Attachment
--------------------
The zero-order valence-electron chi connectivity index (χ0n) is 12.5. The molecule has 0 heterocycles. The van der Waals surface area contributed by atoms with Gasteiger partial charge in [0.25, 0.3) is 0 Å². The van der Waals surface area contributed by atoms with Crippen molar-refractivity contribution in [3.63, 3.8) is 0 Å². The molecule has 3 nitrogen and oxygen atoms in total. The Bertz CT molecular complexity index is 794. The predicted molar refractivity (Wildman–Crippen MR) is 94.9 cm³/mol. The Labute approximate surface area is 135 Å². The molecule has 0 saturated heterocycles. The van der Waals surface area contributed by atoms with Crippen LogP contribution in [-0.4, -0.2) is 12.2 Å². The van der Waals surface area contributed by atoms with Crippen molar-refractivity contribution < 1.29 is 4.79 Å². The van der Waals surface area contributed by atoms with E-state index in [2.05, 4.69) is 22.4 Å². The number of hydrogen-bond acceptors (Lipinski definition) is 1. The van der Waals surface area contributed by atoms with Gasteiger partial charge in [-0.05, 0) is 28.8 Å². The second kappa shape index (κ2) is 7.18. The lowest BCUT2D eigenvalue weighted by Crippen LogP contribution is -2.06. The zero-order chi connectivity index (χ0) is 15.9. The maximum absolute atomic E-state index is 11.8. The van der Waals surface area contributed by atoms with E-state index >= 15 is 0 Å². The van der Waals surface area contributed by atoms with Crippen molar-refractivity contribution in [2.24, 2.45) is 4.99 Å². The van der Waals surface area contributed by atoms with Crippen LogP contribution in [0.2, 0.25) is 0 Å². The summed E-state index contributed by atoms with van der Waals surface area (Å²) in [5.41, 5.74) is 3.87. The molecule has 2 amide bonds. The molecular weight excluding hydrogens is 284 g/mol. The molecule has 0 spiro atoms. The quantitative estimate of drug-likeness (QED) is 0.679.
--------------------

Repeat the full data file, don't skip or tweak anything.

The zero-order valence-electron chi connectivity index (χ0n) is 12.5. The molecule has 0 heterocycles. The van der Waals surface area contributed by atoms with Gasteiger partial charge in [0.25, 0.3) is 0 Å². The van der Waals surface area contributed by atoms with Crippen molar-refractivity contribution in [3.63, 3.8) is 0 Å². The molecule has 3 nitrogen and oxygen atoms in total. The Bertz CT molecular complexity index is 794. The predicted molar refractivity (Wildman–Crippen MR) is 94.9 cm³/mol. The Labute approximate surface area is 135 Å². The molecule has 0 saturated heterocycles. The van der Waals surface area contributed by atoms with Crippen LogP contribution in [-0.4, -0.2) is 12.2 Å². The van der Waals surface area contributed by atoms with Crippen molar-refractivity contribution < 1.29 is 4.79 Å². The van der Waals surface area contributed by atoms with E-state index in [2.05, 4.69) is 22.4 Å². The number of hydrogen-bond acceptors (Lipinski definition) is 1. The van der Waals surface area contributed by atoms with Gasteiger partial charge in [-0.05, 0) is 28.8 Å². The second kappa shape index (κ2) is 7.18. The lowest BCUT2D eigenvalue weighted by Crippen LogP contribution is -2.06. The zero-order chi connectivity index (χ0) is 15.9. The maximum absolute atomic E-state index is 11.8. The van der Waals surface area contributed by atoms with E-state index >= 15 is 0 Å². The van der Waals surface area contributed by atoms with Crippen molar-refractivity contribution in [2.24, 2.45) is 4.99 Å². The van der Waals surface area contributed by atoms with Crippen LogP contribution in [0.2, 0.25) is 0 Å². The summed E-state index contributed by atoms with van der Waals surface area (Å²) in [5.41, 5.74) is 3.87. The molecule has 2 amide bonds. The molecular weight excluding hydrogens is 284 g/mol. The molecule has 0 spiro atoms. The quantitative estimate of drug-likeness (QED) is 0.679.